Grounding Grandma

A qualitative discussion of home maintenance policies for aging in community

Authored by: Lawren E. Bercaw

The Routledge Handbook of Poverty in the United States

Print publication date:  December  2014
Online publication date:  December  2014

Print ISBN: 9780415673440
eBook ISBN: 9781315755519
Adobe ISBN: 9781317627401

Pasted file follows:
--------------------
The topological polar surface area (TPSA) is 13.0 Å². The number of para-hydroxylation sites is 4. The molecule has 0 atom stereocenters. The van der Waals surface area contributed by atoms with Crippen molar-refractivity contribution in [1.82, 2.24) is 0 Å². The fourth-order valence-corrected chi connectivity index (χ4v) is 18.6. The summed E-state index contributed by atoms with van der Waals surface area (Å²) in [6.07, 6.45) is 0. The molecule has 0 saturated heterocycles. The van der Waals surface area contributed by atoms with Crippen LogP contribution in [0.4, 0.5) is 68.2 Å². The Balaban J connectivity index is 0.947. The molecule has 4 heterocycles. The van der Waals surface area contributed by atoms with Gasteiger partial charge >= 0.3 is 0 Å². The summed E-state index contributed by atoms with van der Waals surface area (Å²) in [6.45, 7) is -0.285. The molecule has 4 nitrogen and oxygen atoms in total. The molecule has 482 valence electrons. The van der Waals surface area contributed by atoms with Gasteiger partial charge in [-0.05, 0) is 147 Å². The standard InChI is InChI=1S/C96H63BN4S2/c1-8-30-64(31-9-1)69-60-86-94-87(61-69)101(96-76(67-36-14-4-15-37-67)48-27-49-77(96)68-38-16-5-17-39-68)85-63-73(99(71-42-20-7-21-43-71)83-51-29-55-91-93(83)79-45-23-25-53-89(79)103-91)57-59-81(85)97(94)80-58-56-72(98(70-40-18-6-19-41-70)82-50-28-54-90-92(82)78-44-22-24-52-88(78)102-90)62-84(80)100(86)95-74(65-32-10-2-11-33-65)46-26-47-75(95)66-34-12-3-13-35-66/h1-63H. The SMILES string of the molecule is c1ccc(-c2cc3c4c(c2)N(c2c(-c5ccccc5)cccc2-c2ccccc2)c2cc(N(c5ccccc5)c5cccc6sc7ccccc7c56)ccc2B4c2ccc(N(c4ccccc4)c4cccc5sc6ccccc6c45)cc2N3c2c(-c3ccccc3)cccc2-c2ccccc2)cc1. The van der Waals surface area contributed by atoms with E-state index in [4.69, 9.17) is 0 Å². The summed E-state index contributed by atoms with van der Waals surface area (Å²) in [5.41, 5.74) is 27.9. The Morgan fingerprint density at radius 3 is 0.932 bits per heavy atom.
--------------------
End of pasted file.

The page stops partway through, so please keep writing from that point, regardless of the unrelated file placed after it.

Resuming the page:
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As of 2013, the population of older adults has grown at a faster rate than all other age groups combined, in part due to the aging Baby Boomer generation. Approximately one-in-five Americans is a Boomer, born between 1946 and 1964, and members of this largest generation are expected to live beyond age 80, longer than any prior generation. Growth in the population of older adults, coupled with increased longevity, creates a policy dilemma in meeting seniors’ needs adequately. These needs include facilitating autonomy, as recent studies have shown that most older adults (88%) wish to remain independent in their homes for as long as they are able (AARP, 2000, 2010). This goal of living independently has given rise to aging in community, a phrase often used interchangeably with other terms including aging in place and healthy aging (Vasunilashorn et al., 2012).

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